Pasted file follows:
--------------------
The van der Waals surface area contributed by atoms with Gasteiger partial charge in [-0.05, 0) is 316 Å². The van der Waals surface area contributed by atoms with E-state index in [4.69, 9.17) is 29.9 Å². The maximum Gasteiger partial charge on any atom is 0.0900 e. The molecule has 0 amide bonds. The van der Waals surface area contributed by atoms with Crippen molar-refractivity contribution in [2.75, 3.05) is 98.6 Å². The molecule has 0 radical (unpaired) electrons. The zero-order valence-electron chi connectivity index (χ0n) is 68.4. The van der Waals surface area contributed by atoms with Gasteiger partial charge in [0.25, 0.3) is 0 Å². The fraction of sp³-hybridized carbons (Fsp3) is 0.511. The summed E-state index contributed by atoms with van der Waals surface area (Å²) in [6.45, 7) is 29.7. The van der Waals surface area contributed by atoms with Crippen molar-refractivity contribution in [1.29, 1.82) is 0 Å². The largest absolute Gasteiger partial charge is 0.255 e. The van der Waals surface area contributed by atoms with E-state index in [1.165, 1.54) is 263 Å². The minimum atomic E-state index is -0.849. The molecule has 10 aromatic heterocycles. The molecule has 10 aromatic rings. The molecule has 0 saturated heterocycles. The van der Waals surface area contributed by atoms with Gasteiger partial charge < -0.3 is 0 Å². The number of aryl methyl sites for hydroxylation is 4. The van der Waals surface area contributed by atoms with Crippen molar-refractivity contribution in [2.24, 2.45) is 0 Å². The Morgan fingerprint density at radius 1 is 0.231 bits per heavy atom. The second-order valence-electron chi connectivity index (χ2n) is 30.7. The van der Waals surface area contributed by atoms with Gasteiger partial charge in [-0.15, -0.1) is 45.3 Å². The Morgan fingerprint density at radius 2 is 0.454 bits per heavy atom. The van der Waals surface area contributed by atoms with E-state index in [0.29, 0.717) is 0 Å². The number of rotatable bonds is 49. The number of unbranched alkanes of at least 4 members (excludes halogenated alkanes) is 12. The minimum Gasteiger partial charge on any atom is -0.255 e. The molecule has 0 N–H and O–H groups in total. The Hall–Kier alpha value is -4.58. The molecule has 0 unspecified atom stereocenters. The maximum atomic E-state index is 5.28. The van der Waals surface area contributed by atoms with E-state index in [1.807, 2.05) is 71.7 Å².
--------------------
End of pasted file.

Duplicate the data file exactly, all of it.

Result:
The van der Waals surface area contributed by atoms with Gasteiger partial charge in [-0.05, 0) is 316 Å². The van der Waals surface area contributed by atoms with E-state index in [4.69, 9.17) is 29.9 Å². The maximum Gasteiger partial charge on any atom is 0.0900 e. The molecule has 0 amide bonds. The van der Waals surface area contributed by atoms with Crippen molar-refractivity contribution in [2.75, 3.05) is 98.6 Å². The molecule has 0 radical (unpaired) electrons. The zero-order valence-electron chi connectivity index (χ0n) is 68.4. The van der Waals surface area contributed by atoms with Gasteiger partial charge in [0.25, 0.3) is 0 Å². The fraction of sp³-hybridized carbons (Fsp3) is 0.511. The summed E-state index contributed by atoms with van der Waals surface area (Å²) in [6.45, 7) is 29.7. The van der Waals surface area contributed by atoms with Crippen molar-refractivity contribution in [1.29, 1.82) is 0 Å². The largest absolute Gasteiger partial charge is 0.255 e. The van der Waals surface area contributed by atoms with E-state index in [1.165, 1.54) is 263 Å². The minimum atomic E-state index is -0.849. The molecule has 10 aromatic heterocycles. The molecule has 10 aromatic rings. The molecule has 0 saturated heterocycles. The van der Waals surface area contributed by atoms with Gasteiger partial charge < -0.3 is 0 Å². The number of aryl methyl sites for hydroxylation is 4. The van der Waals surface area contributed by atoms with Crippen molar-refractivity contribution in [2.24, 2.45) is 0 Å². The Morgan fingerprint density at radius 1 is 0.231 bits per heavy atom. The second-order valence-electron chi connectivity index (χ2n) is 30.7. The van der Waals surface area contributed by atoms with Gasteiger partial charge in [-0.15, -0.1) is 45.3 Å². The Morgan fingerprint density at radius 2 is 0.454 bits per heavy atom. The van der Waals surface area contributed by atoms with E-state index in [0.29, 0.717) is 0 Å². The number of rotatable bonds is 49. The number of unbranched alkanes of at least 4 members (excludes halogenated alkanes) is 12. The minimum Gasteiger partial charge on any atom is -0.255 e. The molecule has 0 N–H and O–H groups in total. The Hall–Kier alpha value is -4.58. The molecule has 0 unspecified atom stereocenters. The maximum atomic E-state index is 5.28. The van der Waals surface area contributed by atoms with E-state index in [1.807, 2.05) is 71.7 Å².